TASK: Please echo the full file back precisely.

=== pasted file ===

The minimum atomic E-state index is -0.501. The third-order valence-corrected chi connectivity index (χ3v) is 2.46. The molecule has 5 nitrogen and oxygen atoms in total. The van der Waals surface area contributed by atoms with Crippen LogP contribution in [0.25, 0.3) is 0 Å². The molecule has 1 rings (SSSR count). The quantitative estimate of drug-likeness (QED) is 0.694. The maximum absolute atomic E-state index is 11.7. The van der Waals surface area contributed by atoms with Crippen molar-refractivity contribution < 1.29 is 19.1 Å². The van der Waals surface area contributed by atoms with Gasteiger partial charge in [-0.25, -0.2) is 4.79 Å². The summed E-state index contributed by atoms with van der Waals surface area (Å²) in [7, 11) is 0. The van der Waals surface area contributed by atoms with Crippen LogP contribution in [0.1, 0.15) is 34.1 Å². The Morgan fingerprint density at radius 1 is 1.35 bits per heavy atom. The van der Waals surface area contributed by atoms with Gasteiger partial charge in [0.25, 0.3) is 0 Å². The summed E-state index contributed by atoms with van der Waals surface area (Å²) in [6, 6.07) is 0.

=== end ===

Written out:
The minimum atomic E-state index is -0.501. The third-order valence-corrected chi connectivity index (χ3v) is 2.46. The molecule has 5 nitrogen and oxygen atoms in total. The van der Waals surface area contributed by atoms with Crippen LogP contribution in [0.25, 0.3) is 0 Å². The molecule has 1 rings (SSSR count). The quantitative estimate of drug-likeness (QED) is 0.694. The maximum absolute atomic E-state index is 11.7. The van der Waals surface area contributed by atoms with Crippen molar-refractivity contribution < 1.29 is 19.1 Å². The van der Waals surface area contributed by atoms with Gasteiger partial charge in [-0.25, -0.2) is 4.79 Å². The summed E-state index contributed by atoms with van der Waals surface area (Å²) in [7, 11) is 0. The van der Waals surface area contributed by atoms with Crippen LogP contribution in [0.1, 0.15) is 34.1 Å². The Morgan fingerprint density at radius 1 is 1.35 bits per heavy atom. The van der Waals surface area contributed by atoms with Gasteiger partial charge in [0.25, 0.3) is 0 Å². The summed E-state index contributed by atoms with van der Waals surface area (Å²) in [6, 6.07) is 0.